I don’t want to give away any more of the plot than what is written in the synopsis, so I will go through the range of my emotions as I read, and hopefully convince you that this book is an absolute must read for everyone. This story was told in 3rd person POV, and while not my favorite it didn’t make one iota of a difference. Fern Taylor, Ambrose Young, and Bailey Sheen made me an emotional mess, but at the same time I felt so much love. The idea of being a mess and feeling love brings me to Fern and how she could live with pain, because it meant you also loved deeply…she was so wise that I’m almost choking up thinking about it. This story is about how people look, what’s on the inside, and will make you regret every single time you ever took anything for granted.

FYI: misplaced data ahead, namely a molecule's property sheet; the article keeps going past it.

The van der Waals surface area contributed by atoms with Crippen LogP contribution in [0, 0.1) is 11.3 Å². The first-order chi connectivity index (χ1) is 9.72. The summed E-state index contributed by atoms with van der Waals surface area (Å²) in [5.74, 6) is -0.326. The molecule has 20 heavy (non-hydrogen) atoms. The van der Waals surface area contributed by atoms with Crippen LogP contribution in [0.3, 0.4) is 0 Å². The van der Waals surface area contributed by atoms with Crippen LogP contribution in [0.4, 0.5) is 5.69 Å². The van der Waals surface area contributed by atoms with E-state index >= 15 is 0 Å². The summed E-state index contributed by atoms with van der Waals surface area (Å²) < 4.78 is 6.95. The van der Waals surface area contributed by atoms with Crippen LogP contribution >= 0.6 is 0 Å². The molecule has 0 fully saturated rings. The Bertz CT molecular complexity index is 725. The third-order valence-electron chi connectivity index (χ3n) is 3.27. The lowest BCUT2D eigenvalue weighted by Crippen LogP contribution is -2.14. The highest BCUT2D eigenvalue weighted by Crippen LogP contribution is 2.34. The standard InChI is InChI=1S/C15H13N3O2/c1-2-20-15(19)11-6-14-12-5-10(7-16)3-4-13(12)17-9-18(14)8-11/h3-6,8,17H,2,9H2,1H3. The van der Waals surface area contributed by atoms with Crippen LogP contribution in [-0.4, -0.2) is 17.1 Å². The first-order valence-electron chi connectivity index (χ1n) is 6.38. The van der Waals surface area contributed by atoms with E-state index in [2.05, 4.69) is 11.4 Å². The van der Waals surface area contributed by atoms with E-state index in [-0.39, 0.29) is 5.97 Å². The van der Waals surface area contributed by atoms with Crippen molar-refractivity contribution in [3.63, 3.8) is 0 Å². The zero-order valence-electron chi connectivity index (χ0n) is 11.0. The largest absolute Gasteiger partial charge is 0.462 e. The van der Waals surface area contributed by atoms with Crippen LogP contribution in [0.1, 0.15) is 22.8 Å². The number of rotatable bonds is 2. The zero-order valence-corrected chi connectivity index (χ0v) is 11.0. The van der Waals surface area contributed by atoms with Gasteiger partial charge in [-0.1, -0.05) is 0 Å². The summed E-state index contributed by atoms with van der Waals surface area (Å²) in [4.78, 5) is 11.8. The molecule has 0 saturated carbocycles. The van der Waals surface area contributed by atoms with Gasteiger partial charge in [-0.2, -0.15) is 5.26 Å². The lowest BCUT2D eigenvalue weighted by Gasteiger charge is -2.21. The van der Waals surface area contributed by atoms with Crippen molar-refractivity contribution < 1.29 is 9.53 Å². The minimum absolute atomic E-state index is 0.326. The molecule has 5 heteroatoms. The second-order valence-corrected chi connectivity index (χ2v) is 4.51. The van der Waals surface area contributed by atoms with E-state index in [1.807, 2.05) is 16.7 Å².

Fern’s best friend and cousin, Bailey, was just as much of a main character to me as Fern and Ambrose, or Brosey as I think of him. Bailey’s attitude and insight on life was so amazing, so poignant. I have no business EVER feeling sorry for myself ever again. Anyone who knew Bailey was truly blessed, and I count myself as blessed since I read this book. Did I mention that I’m not even religious? I might be after reading this story.
There were a lot of times I cried while I read this book. And when I say a lot, I sure do mean a lot. The very last line was one place, and this line here, spoken by Brosey to Bailey was the one that stuck with me more than anything else (don’t worry, it won’t spoil):
“I’ll add you to my list”
I can’t leave this review without commenting on the cover. It’s haunting and perfect. Brosey may look perfect and delicious from this angle, but we know only too well that isn’t how he feels. I love this cover something fierce. It’s beyond perfect.